High on Fun, Low on Cost Halloween Costumes
By Shannon M. Medisky
Halloween is almost here. If your child still doesn’t have a costume with which to procure some treats, have no fear. There’s still plenty of time to conjure up a great costume courtesy of a little creativity, much of what you already have around the house and very little money. Here’s just a few ideas to help transform your own little “Trick or Treater.”
- Grab one of your long sleeved white shirts and transform it into a “lab coat” for a nearly instant scientist (mad or otherwise!) or inventor costume. Complete the look by adding safety goggles and a pair of rubber gloves.
- Purchase a yard or so of bright colored butcher paper (can be found and purchased inexpensively at teacher or learning supply stores) and literally wrap your child up in to turn him or her into a crayon.
- Use a small piece of the same butcher paper or a smaller piece of the same colored construction paper to make a cone-shaped hat to top off the costume.
- Clad your wee one in a bright, floral shirt, sunglasses and a hat and you’ve immediately got a tourist. Embellish the look further with a fanny pack or tote and a camera.
- Use gauze or inexpensive cheesecloth to wrap around your child to create a mummy. (Have him or her wear white or cream colored clothing underneath to increase the effective.)
- Visit a party store and purchase a bag of purple colored balloons. Only partially blow them up and carefully safety pin them to your child’s shirt. (Take care to only push the pin through the tied-off portion of the balloon.) And—Voila!—the sweetest bunch of grapes ever!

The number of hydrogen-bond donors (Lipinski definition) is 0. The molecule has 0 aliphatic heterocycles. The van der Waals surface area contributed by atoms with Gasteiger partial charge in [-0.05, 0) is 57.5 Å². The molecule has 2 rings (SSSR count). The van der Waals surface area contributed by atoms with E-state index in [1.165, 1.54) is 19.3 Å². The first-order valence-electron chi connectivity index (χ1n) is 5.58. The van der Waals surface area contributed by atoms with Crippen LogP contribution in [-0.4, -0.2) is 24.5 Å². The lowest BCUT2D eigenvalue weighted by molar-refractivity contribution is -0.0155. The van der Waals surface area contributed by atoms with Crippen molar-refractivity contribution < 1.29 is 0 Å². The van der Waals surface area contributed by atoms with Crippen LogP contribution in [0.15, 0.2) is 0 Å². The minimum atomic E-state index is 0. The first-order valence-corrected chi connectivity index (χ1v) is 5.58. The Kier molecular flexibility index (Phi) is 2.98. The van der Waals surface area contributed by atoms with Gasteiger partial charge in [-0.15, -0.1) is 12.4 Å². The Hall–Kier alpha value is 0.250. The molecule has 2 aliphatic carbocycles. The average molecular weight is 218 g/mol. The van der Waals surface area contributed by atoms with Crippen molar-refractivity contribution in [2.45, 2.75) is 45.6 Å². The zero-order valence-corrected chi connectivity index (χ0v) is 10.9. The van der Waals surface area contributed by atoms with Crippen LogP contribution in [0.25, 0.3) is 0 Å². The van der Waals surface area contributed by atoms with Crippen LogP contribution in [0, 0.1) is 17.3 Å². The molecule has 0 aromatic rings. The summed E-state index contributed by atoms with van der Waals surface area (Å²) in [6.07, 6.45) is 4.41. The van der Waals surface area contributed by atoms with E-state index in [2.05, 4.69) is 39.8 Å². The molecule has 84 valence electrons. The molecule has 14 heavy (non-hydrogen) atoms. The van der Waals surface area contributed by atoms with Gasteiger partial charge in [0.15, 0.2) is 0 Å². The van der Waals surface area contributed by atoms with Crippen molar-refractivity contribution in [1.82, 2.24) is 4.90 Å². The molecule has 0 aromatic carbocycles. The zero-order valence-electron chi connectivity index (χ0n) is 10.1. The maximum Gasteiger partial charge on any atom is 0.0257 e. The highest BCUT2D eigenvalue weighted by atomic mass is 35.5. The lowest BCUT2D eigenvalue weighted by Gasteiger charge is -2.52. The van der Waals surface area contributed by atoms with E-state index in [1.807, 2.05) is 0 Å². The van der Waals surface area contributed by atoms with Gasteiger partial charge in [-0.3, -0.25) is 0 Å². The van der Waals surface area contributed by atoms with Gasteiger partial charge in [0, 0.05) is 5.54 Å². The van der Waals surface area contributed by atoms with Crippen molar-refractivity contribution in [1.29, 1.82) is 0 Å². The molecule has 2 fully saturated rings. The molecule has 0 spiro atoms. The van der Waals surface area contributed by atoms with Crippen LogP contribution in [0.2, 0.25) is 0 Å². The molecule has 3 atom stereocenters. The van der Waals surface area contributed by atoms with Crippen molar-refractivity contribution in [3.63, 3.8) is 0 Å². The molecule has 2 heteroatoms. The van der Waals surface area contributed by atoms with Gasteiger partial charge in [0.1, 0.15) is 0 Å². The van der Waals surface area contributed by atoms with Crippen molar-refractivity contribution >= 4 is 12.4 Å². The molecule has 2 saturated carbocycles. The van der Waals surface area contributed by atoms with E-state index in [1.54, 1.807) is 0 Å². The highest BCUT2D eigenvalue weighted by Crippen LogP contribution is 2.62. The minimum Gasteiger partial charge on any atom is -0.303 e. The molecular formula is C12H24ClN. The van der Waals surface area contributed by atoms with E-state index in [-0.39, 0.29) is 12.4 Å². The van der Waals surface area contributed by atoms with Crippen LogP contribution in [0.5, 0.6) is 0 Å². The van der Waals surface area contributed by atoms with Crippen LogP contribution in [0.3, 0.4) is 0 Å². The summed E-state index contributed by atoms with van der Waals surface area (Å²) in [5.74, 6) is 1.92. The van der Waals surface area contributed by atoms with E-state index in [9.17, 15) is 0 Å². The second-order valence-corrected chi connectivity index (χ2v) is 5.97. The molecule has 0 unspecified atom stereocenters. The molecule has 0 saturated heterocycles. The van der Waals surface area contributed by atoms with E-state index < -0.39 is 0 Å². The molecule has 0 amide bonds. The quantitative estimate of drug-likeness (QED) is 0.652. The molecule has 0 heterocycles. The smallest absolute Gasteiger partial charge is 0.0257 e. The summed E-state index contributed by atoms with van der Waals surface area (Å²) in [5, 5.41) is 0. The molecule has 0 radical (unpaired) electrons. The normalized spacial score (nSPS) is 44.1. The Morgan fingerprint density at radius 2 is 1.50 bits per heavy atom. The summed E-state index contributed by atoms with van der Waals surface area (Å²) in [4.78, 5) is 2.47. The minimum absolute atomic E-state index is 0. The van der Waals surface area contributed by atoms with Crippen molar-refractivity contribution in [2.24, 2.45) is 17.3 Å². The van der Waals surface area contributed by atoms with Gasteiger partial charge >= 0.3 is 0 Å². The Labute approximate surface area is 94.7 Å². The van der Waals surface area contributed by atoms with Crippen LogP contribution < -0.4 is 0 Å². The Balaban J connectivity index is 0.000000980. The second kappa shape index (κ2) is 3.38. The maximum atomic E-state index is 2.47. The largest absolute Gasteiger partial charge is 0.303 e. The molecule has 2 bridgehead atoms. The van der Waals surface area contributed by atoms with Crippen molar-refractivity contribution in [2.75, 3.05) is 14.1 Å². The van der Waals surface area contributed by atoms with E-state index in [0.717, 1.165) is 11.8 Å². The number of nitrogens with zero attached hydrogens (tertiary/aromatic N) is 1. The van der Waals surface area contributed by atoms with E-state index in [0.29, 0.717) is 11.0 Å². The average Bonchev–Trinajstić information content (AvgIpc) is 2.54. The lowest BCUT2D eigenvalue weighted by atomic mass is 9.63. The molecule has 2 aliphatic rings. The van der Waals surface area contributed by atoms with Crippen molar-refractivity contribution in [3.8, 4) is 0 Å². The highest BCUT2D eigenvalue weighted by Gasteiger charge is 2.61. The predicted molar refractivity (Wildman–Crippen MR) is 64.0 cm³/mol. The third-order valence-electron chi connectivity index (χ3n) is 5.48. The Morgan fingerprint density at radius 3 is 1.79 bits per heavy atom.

If your kiddo isn’t too keen on dressing up as fruit, why not turn them into a bunch of bubbles?! Use the same method as listed above, but instead opt for clear or light blue balloons.
Dig out your holiday wrapping supplies a few months early and wrap your child up in a bit of wrapping paper and top him or her off with a bow. What are they? The greatest gift ever.
If you have a spare box lying around the house, cut out a whole in the bottom large enough to accommodate your child’s waist. Fill it with a few towels and pieces of clothing and you’ve turned him or her into a basket of laundry. Fill it with some crumpled pieces of newspaper and some empty food boxes and you’ve instantly got a recycle bin. Throw in a few stuffed animals instead and suddenly they’re toy box.
For older children, subtlety may prove just the trick (that hopefully gets accompanied by treats!) Have him or her dress up as an alien disguised as a human (which requires no real dress up at all), the next President of the United States (your only limit is your or your child’s imagination) or a time traveler (any futuristic outfit would do). If you can sense your older child still wants to join in the fun, but acts as if it’s too juvenile. Set a good example and join in yourself. Grab a few “Hello, my name is…” tags and go as “Joe” and “Schmoe” or any other two people other than yourselves. Whether your child actually “trick or treats” or not doesn’t matter, it’s always fun to dress up for a bit no matter your age. And it certainly doesn’t have to do tricks to your budget.
Photo credit: Pedro J. Ferreira
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